Product Specs

What Are Product Specs?

Product specification (Also called Product brief) refers to a product document that outlines the requirements for a new product feature or functionality. It is a sort of blueprint containing vital information such as business needs, goals, and many other essential details. It helps the team in building a successful product.

A good product spec is concise, and not overly technical. It should seek to answer the following questions:

  • What is the company building, and why is it building it?
  • What is the new feature meant to achieve?
  • How will we measure success?

Why are the Product Specs Important?

The Product Spec is a vital step in the early stages of product development and requires the team to implement critical thinking during these stages of fleshing out a new product idea. It should effectively communicate what the team is building and for whom they are building.

The outcome of the product should also be clearly defined, and also, it should provide some essential context for those building the product. This document serves as the guideline for the team and should be followed throughout the development process. 

An great product spec should have clarity that streamlines the process of development, keeps the team on track, and ensures avoiding any costly miscommunication with the team.

Here’s What Should Be Contained on the Product Specs

Product Summary – It should contain a summary of the product idea and a complete overview of the final product, timeline, and features. It should also provide the “Why,” of the product that is being created by the team.

Business case – It should clearly describe the business case for creating the product, its benefits and outline the total requisite budget for the development under discussion.

User Stories – This is a brief perspective of the user summaries that describes the features of the product. This is the question being asked – What is the targeted user trying to do with the product?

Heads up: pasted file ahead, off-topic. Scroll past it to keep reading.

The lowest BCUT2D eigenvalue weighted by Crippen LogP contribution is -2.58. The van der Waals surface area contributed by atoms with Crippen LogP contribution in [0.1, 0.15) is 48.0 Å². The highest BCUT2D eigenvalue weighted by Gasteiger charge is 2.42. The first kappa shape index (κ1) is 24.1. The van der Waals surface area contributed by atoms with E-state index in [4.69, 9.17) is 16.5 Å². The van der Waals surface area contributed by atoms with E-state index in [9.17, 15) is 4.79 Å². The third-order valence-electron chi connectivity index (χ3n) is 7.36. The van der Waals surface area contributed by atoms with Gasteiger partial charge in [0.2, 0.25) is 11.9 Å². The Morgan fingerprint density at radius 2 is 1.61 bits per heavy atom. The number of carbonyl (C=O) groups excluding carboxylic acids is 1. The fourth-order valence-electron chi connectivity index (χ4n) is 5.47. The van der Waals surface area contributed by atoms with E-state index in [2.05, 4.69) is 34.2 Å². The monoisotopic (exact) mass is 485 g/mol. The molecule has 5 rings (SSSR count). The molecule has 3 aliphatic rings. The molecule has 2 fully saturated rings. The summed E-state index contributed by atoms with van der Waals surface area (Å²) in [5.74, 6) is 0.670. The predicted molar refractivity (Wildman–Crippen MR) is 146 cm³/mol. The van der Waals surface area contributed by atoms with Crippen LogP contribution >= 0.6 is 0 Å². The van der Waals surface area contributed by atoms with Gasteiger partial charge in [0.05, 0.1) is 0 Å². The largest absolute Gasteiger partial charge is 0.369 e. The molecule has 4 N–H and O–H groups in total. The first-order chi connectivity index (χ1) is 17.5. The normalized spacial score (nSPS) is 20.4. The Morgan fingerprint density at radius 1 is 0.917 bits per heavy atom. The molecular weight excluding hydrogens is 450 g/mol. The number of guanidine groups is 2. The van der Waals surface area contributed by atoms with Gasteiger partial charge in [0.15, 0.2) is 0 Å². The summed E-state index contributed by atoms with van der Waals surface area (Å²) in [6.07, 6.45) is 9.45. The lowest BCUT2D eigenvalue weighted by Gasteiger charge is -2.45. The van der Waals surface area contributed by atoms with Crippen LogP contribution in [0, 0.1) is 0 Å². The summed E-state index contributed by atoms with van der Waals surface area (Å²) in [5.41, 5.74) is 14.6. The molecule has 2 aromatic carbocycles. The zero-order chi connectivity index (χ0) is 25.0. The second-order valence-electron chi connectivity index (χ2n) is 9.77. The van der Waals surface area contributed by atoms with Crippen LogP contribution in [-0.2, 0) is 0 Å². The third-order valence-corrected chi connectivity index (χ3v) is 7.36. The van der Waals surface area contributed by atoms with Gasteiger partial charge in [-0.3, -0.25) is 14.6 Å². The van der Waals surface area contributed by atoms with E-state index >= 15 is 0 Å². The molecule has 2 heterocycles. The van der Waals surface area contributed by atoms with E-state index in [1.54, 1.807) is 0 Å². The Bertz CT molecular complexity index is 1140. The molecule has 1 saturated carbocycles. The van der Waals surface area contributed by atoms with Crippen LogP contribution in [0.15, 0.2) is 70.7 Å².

User Personas – This is a rough and physical design of the product. Usually, it starts with a technical drawing or a simple sketch that grows and develops into a development process.

Functional Spec – This is usually a written document that includes all the capabilities of the product and how it is supposed to interact with the users. 

Steps of Writing a Product Spec

Step 1 – Customer Feedback data

This is the best place to start looking for problems. The customer feedback contains complaints, product suggestions, questions, and requests for features. It is critical not to take this literally. This is because the customers are not necessarily asking for a mandate.

You are investigating the problem areas for each item of feedback; it is a data point that helps you get to the root of the problem. 

Step 2 – Breaking down the problems into hypotheses

So, once you have identified the issues in the product, you should continue to understand the scope of what you could be dealing with. For example, if the customer feedback says that you have a massive problem in your hands, then there is no quick fix with this one, and you shall need to re-do the entire process again.

When considering the kind of ideas that will fix the problems, we suggest that you try breaking them down into the following categories;

  1. Essentials
  2. Nice-to-haves
  3. Delightful

Step 3: Open up discussions across the company.

Writing down the Product Specs is a great way to find out all the irritating design decisions you have already made, both large and small. Also, it will help you find out the covered-up mistakes resulting from not having a product spec. 

Step 4 – User Testing using the Closest Customers

Every step you have taken so far probably looks very good on paper, but sooner or later, reality will come biting. Things are likely to change when you put the prototype up for the users. It is time to see whether all the assumptions you have made will hold up with the customers and how they will react to the product.

User Testing is all about checking on the risks to the product and trying to minimize them. It is much cheaper to repeat this step than going live with a product that will easily blow up in your face.

Step 5 – Sending to Development

This is the last step, but remember, those product specs are always a work in progress. Even when the development seems to go flawlessly, the QA is always a different story altogether. Once you have started clicking around, you may end up discovering a few things here and there that you may have missed, and it is advisable to harsh them out before you proceed to the development process.

But once everything looks excellent and you have tested and re-tested the product, then it’s time to move on to the development process.


The Product Specs are great for the team because they eliminate any doubts or problems that the product may experience in the future. Before you give the team the green light to go into development, make sure you have gone through all the steps in detail, and if possible, you could do a few of the steps twice to be sure. All the best.

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